The welfare system of the Church, formerly known as the Church Security Plan, has been around for more than 75 years. It is a sad historical fact that handouts create a society of slaves, dependent on the dole. The Church does not believe in robbing people of their sense of self-worth. Everything we receive from the Church in the form of aid requires some kind of work (at least it is supposed to be required) so as to help preserve the dignity of the individual receiving aid.
As President Benson went to Europe to help the saints suffering from the effects of World War II, he saw firsthand the gratitude of those who received help from others. He took the acting president of the mission with him to see the supplies that had been sent by the Church to help the saints survive and rebuild.
“Richard and I took down one of the boxes. We opened it. It was filled with the commonest of common foods—dried beans. As that good man saw it, he put his hands into it and ran it through his fingers, then broke down and cried like a child with gratitude. ...
“That’s the Lord’s system! Voluntary donations motivated by brotherly love and willing sacrifice, and assisting others to help themselves. Such ensures dignity and self-respect.”
There are those who are in such dire circumstances that there is nothing they can do to work for their aid. In these instances, like the saints in Europe after WWII, the Church just gives the help. But for those who are able-bodied, they are expected to contribute their labor for the aid they receive.
As you consider the welfare system of the Church, which alleviates physical suffering, think about D&C 29:34 where the Lord says that he has never given a temporal commandment. How does the Church welfare system fulfill spiritual purposes as a commandment? All things physical affect us spiritually, just as all things spiritual affect us physically. When the Lord gives us counsel and commandments for our physical welfare, it is meant to bless us physically, as well as spiritually. We may have to look for the spiritual application of God’s physical commandments. This is why the Church is concerned with all things physical, social, and spiritual in our lives. They are all connected.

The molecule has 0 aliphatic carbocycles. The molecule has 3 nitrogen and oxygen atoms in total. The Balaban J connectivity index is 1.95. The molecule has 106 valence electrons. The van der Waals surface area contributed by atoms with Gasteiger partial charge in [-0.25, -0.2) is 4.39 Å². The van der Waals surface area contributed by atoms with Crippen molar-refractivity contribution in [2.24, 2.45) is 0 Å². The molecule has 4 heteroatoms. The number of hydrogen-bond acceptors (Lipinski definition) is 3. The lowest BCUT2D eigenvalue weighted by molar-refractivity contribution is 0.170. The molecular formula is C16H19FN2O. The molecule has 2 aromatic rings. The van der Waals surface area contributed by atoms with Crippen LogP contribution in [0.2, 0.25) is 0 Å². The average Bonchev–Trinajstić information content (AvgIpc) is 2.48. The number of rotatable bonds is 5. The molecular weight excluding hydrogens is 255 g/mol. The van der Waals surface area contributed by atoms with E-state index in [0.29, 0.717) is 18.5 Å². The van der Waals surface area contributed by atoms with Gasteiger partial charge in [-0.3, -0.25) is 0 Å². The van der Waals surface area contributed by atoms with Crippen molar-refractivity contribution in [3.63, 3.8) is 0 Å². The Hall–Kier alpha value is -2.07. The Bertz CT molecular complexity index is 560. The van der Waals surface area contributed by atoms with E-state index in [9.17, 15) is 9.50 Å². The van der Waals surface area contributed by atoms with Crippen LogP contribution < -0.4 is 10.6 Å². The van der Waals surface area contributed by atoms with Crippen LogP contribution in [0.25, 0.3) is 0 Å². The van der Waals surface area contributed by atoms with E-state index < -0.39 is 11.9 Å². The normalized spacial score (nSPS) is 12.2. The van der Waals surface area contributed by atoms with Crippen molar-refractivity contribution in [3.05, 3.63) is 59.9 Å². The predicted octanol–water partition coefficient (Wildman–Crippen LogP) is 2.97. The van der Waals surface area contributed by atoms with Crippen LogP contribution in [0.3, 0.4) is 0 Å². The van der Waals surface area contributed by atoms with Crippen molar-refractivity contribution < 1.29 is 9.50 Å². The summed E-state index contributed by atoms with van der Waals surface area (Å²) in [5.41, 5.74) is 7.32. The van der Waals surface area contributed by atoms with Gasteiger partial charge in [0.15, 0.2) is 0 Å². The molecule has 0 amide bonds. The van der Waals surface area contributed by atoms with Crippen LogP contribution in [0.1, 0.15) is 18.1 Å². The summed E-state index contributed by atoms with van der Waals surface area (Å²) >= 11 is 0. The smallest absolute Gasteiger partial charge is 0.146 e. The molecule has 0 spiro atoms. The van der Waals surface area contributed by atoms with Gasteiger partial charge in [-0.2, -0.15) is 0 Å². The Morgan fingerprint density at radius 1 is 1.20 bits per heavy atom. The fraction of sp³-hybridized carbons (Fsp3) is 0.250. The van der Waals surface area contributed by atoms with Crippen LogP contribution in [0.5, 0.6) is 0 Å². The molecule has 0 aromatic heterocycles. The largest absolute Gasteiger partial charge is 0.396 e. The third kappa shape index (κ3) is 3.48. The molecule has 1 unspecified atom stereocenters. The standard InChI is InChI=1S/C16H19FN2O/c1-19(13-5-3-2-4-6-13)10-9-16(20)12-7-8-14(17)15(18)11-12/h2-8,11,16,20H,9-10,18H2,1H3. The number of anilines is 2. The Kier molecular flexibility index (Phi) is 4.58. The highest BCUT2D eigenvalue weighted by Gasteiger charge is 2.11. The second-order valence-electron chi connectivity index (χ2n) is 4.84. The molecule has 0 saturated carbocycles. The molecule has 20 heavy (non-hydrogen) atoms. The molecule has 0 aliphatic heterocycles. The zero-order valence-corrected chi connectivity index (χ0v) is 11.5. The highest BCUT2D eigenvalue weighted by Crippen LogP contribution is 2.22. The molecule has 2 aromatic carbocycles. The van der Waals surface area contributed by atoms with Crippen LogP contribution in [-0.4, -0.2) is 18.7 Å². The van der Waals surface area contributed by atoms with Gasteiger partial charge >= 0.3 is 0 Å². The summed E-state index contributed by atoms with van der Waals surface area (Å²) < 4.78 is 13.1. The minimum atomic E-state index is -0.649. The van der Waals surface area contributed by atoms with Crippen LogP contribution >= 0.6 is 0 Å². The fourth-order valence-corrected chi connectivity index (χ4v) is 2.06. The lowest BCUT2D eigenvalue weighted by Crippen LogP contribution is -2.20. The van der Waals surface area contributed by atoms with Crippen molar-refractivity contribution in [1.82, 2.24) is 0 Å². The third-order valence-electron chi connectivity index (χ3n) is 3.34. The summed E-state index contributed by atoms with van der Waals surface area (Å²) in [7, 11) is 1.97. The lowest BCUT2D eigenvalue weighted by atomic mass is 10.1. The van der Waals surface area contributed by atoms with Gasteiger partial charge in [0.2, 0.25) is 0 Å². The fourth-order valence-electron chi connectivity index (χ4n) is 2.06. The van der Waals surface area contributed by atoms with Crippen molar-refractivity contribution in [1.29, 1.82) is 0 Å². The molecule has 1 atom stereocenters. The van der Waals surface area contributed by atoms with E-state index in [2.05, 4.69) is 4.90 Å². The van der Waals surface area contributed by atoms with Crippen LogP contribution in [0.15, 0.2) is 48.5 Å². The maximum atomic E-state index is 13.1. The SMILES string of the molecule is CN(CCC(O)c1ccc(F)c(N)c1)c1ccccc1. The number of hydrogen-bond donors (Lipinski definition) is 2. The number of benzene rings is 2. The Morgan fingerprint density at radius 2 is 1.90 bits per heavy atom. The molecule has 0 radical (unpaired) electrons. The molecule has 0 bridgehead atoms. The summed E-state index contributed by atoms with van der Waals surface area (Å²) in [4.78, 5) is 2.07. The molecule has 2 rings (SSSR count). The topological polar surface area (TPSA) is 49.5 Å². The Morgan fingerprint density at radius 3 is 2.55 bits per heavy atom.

Here is the definitive description of the welfare program and its purpose.
As we administer any aspect of the welfare program, the primary purpose for which it was established must be kept before us. That stated purpose is “to set up, insofar as it might be possible, a system under which the curse of idleness would be done away with, the evils of a dole abolished, and independence, industry, thrift, and self-respect be once more established amongst our people. The aim of the Church is to help the people to help themselves. Work is to be re-enthroned as the ruling principle of the lives of our Church membership.”
Yes, even in the early days of the Church there were those who were lazy and would live off the labors of others, if it was possible to do so. The Lord told the Saints that idleness was a curse and that they needed to put work back into its place (re-enthroned) as the ruling principle of “the lives of our Church membership.”
The Lord expects us to work hard and be self-sufficient. He expects us to not only work hard for our own family, but for the welfare of others. “Ours is a gospel of work–purposeful, unselfish and rendered in the spirit of the true love of Christ. Only thus may we grow in godly attributes.” Yes, you read that correctly, only through hard work, rendered with a Christlike attitude, will we be able to develop godly attributes.